Observers slam Marchena for cutting off defence questions about Spanish police violence during independence referendum

They believe this practice jeopardises the defendants’ right “to legal counsel and a fair trial”

International Trial Watch, the platform that has been sending observers to the trial of the Catalan leaders in Madrid, issued a statement on Monday outlining their conclusions about the last few court sessions. Among other issues, ITW criticises Justice Manuel Marchena, president of the tribunal, for “cutting off” the defence lawyers during witness cross-examination, “especially when they were pointing out a contradiction or trying to contrast their testimony against other evidence”. The platform highlights the fact that this was more frequent “when the subject of police violence against 1-O voters cropped up”. According to their statement, this jeopardises the defendants’ “right to legal counsel, to a level playing field and, ultimately, to a fair trial”.

That is one of the conclusions in the report written by the four jurists who monitored the trial last week in Madrid’s Supreme Court, when the commanding officers of the Guardia Civil and National Police in Catalonia during the independence referendum appeared on the witness stand, together with the coordinator of the police operation against the referendum, Diego Pérez de los Cobos.

The assessment of week four of the trial by the four observers indicates that Justice Marchena, who presides over the Supreme Court, repeatedly interrupted the defence lawyers during witness cross-examination, thus preventing “the verification of the credibility” of some testimonies, which they feel “is akin to allowing, among other things, the trivialisation of police violence on October 1, 2017 [the day of the independence referendum]”.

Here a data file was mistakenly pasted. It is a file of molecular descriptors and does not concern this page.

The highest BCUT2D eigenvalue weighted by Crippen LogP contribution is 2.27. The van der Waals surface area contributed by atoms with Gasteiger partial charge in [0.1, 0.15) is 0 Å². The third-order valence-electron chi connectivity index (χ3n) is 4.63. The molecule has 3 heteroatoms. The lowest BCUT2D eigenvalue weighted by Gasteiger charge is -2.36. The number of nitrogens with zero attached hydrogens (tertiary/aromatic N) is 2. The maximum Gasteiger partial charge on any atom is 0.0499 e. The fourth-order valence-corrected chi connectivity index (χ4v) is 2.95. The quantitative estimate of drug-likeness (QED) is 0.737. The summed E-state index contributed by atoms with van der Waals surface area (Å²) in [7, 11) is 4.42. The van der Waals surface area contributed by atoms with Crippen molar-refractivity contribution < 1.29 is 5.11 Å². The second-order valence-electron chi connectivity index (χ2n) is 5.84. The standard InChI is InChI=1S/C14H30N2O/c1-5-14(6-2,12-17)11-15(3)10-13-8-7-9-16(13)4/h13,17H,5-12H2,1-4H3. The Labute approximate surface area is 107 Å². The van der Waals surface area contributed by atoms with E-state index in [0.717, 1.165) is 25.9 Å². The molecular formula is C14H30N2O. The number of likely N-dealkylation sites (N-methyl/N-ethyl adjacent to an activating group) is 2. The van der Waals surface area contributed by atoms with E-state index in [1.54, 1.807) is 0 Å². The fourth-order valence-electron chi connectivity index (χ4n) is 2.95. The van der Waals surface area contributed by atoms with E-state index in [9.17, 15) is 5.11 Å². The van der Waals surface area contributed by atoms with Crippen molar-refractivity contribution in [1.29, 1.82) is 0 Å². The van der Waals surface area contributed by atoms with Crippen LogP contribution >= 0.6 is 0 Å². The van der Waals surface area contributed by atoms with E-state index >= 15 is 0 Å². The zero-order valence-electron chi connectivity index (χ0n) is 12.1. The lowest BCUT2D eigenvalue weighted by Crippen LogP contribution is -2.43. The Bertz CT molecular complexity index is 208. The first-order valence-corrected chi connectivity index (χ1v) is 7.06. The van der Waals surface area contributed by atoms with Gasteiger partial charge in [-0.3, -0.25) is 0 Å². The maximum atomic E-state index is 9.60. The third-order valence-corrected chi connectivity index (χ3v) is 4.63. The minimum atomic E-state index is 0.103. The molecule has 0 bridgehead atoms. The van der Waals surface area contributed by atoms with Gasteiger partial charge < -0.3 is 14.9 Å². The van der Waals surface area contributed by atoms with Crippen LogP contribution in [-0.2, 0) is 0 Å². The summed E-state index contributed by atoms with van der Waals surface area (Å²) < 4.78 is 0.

Furthermore, the observers voice their “utmost concern” over the fact that the witnesses were allowed to follow the session before taking the stand, which they thought “was particularly significant this week”, when high-ranking police officers were questioned after having heard their own superiors’ statements. This “might have led to them weaving an accusatory narrative that was hardly spontaneous”.

The observers also queried the fact that Sebastián Trapote, who was the head of the Spanish Police on 1-O and denied having ever been indicted by a court of law when he took the witness stand, even though he “had shot someone in the back and killed them in 1974, as was revealed by the press later”. The International Trial Watch press release remarks that “none of that was mentioned when the witness was questioned by the judge before the cross-examination began and we wonder what the court’s stance will be following such an oversight”.

The observers who wrote the report are Mónica Aranda, Associate Professor of Criminal Law at the University of Barcelona, Jorge Correcher, Assistant Professor of Criminal Law at the University of Valencia, Gustavo Palmieri, a professor with Argentina’s Centre for Legal and Social Studies, and Hadi Cin, a lawyer and member of the board of the Contemporary Association of Lawyers.

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